by Cristián Flores García
What Can Poetry Teach?
It taught me to fashionably dress
down. Feel comfort in my own words,
even if on first impression I believe these
a size too small.
It’s a lie
if you believe an active verb
is exempt of attractiveness
predicaments or that a noun alone
as perfect pendant.
Also a lie, that adjectives aren’t a must-wear
accessory when, like lipstick or under wear,
the right shade and t e x t ure are
Still, times call
out when it’s best to go bare. Poetry
taught me to avoid whatever I am not
finding fierce as a feather or luxurious
as a thorn
less rose crown.
I learned that kiss, kissed, and making
out are various sizes not easy to bliss
fully fulfill and not to be confused.
clearly fit cunt,
count, and can’t as the same sound
in my ears when I was learning English
as my second weapon.
and decipher cock
as in fowl, slur, or action after a misunderstood
metaphor was a bloated trying out phase.
One poem showed me to be a coward by not showing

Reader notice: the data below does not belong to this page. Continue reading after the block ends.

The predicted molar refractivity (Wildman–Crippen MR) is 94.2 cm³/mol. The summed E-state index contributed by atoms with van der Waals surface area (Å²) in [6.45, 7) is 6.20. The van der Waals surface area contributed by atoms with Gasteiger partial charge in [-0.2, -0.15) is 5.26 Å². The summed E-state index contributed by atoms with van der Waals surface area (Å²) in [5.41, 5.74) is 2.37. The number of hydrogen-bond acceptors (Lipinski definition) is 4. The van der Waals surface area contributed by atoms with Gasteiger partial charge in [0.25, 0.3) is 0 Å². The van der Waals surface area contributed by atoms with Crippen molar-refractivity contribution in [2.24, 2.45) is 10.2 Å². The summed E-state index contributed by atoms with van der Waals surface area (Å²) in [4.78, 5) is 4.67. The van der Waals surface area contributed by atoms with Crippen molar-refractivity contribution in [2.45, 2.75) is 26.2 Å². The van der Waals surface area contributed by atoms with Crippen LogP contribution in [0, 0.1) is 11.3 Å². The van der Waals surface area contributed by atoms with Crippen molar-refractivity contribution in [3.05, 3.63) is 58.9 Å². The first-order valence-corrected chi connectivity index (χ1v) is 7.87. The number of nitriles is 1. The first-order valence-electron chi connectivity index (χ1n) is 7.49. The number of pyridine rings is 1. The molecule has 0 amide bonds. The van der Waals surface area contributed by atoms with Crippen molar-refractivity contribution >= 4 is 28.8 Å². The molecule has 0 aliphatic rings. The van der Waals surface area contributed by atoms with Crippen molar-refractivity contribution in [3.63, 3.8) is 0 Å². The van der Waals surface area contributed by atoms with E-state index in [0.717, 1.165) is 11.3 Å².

what I meant,
giving what I believed others expected from me.
One poet asked, Can I kiss you? If you need
to ask, although I instantly wore blushed cheeks
and wet lips,
then you shouldn’t,
I thought. YES! You can, I screamed instead.
A poem made me laughed and I cried
at the absurdity of its perfectly masqueraded
teach me that women and snakes must shed
our outermost skin when outgrown. Through
poetry I could admit that although I carried the Un
for twenty years,
my curves had all along unabashedly sashayed
the American style. Through Poetry I know
I best accessorize when I meticulously choose
those best words
not to wear.
Bio: Cristián Flores García was born in México City. Her poems have appeared in PALABRA Magazine, Connotation Press, and Mosaic Arts & Literary Journal. She was the recipient of a Canto Undo Fellowship and a MacDowell Fellowship in 2010. She now lives in the Southern California desert where she is currently working on her first collection of poetry, Brick Eater.